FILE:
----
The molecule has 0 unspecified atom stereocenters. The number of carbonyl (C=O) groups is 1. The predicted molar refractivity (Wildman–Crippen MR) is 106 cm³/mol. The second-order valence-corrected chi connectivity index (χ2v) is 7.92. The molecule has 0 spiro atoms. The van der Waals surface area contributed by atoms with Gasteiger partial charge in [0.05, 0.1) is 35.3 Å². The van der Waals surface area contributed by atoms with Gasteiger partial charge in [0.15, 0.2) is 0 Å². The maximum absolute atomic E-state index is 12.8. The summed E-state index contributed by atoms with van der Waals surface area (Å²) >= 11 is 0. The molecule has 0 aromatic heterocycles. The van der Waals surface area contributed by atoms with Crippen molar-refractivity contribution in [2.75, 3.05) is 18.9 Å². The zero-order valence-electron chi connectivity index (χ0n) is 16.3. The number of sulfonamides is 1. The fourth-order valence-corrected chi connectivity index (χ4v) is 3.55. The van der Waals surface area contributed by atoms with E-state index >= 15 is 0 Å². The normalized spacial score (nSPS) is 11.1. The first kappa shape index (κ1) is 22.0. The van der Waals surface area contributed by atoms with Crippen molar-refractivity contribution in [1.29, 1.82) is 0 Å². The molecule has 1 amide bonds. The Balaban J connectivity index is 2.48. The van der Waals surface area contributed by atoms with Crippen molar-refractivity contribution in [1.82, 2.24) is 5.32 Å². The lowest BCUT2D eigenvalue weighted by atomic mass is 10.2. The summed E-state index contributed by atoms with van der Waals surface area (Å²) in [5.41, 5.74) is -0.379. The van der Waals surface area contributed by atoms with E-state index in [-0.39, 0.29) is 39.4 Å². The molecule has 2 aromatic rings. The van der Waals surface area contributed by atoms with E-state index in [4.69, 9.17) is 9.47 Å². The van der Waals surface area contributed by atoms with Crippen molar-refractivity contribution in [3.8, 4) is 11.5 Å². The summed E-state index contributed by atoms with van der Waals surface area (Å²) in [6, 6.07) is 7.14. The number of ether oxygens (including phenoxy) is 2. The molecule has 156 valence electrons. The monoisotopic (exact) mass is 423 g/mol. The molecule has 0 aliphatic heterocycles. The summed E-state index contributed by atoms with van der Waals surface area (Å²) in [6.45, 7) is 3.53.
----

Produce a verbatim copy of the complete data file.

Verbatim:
The molecule has 0 unspecified atom stereocenters. The number of carbonyl (C=O) groups is 1. The predicted molar refractivity (Wildman–Crippen MR) is 106 cm³/mol. The second-order valence-corrected chi connectivity index (χ2v) is 7.92. The molecule has 0 spiro atoms. The van der Waals surface area contributed by atoms with Gasteiger partial charge in [0.05, 0.1) is 35.3 Å². The van der Waals surface area contributed by atoms with Gasteiger partial charge in [0.15, 0.2) is 0 Å². The maximum absolute atomic E-state index is 12.8. The summed E-state index contributed by atoms with van der Waals surface area (Å²) >= 11 is 0. The molecule has 0 aromatic heterocycles. The van der Waals surface area contributed by atoms with Crippen molar-refractivity contribution in [2.75, 3.05) is 18.9 Å². The zero-order valence-electron chi connectivity index (χ0n) is 16.3. The number of sulfonamides is 1. The fourth-order valence-corrected chi connectivity index (χ4v) is 3.55. The van der Waals surface area contributed by atoms with E-state index >= 15 is 0 Å². The normalized spacial score (nSPS) is 11.1. The first kappa shape index (κ1) is 22.0. The van der Waals surface area contributed by atoms with Crippen molar-refractivity contribution in [1.29, 1.82) is 0 Å². The molecule has 1 amide bonds. The Balaban J connectivity index is 2.48. The van der Waals surface area contributed by atoms with Crippen molar-refractivity contribution in [1.82, 2.24) is 5.32 Å². The lowest BCUT2D eigenvalue weighted by atomic mass is 10.2. The summed E-state index contributed by atoms with van der Waals surface area (Å²) in [5.41, 5.74) is -0.379. The van der Waals surface area contributed by atoms with E-state index in [-0.39, 0.29) is 39.4 Å². The molecule has 2 aromatic rings. The van der Waals surface area contributed by atoms with E-state index in [4.69, 9.17) is 9.47 Å². The van der Waals surface area contributed by atoms with Crippen molar-refractivity contribution in [3.8, 4) is 11.5 Å². The summed E-state index contributed by atoms with van der Waals surface area (Å²) in [6, 6.07) is 7.14. The number of ether oxygens (including phenoxy) is 2. The molecule has 156 valence electrons. The monoisotopic (exact) mass is 423 g/mol. The molecule has 0 aliphatic heterocycles. The summed E-state index contributed by atoms with van der Waals surface area (Å²) in [6.45, 7) is 3.53.